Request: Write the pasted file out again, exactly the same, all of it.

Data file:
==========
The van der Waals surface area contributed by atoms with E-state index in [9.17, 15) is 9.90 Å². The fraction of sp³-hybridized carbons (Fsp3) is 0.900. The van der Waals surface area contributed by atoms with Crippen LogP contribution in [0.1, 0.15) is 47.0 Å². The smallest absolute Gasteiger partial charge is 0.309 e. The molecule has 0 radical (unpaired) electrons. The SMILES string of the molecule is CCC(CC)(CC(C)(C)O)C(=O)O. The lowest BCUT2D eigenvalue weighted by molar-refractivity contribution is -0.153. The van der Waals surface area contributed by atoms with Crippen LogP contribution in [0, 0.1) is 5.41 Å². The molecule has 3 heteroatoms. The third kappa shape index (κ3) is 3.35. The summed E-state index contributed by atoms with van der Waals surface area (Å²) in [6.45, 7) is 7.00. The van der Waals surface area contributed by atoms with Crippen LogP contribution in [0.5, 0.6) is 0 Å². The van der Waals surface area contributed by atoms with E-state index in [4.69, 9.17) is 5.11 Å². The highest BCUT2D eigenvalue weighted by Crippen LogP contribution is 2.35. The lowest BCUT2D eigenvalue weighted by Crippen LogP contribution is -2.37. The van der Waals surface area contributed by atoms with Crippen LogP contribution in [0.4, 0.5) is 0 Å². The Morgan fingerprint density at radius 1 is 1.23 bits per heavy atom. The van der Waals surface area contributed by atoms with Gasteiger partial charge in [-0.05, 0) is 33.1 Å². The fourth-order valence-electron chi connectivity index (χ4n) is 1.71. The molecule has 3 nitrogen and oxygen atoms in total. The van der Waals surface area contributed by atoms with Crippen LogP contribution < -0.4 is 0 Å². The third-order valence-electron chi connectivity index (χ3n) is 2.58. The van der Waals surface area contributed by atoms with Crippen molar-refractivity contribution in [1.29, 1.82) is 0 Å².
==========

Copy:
The van der Waals surface area contributed by atoms with E-state index in [9.17, 15) is 9.90 Å². The fraction of sp³-hybridized carbons (Fsp3) is 0.900. The van der Waals surface area contributed by atoms with Crippen LogP contribution in [0.1, 0.15) is 47.0 Å². The smallest absolute Gasteiger partial charge is 0.309 e. The molecule has 0 radical (unpaired) electrons. The SMILES string of the molecule is CCC(CC)(CC(C)(C)O)C(=O)O. The lowest BCUT2D eigenvalue weighted by molar-refractivity contribution is -0.153. The van der Waals surface area contributed by atoms with Crippen LogP contribution in [0, 0.1) is 5.41 Å². The molecule has 3 heteroatoms. The third kappa shape index (κ3) is 3.35. The summed E-state index contributed by atoms with van der Waals surface area (Å²) in [6.45, 7) is 7.00. The van der Waals surface area contributed by atoms with Crippen LogP contribution in [0.5, 0.6) is 0 Å². The van der Waals surface area contributed by atoms with E-state index in [4.69, 9.17) is 5.11 Å². The highest BCUT2D eigenvalue weighted by Crippen LogP contribution is 2.35. The lowest BCUT2D eigenvalue weighted by Crippen LogP contribution is -2.37. The van der Waals surface area contributed by atoms with Crippen LogP contribution in [0.4, 0.5) is 0 Å². The Morgan fingerprint density at radius 1 is 1.23 bits per heavy atom. The van der Waals surface area contributed by atoms with Gasteiger partial charge in [-0.05, 0) is 33.1 Å². The fourth-order valence-electron chi connectivity index (χ4n) is 1.71. The molecule has 3 nitrogen and oxygen atoms in total. The van der Waals surface area contributed by atoms with Crippen LogP contribution < -0.4 is 0 Å². The third-order valence-electron chi connectivity index (χ3n) is 2.58. The van der Waals surface area contributed by atoms with Crippen molar-refractivity contribution in [1.29, 1.82) is 0 Å².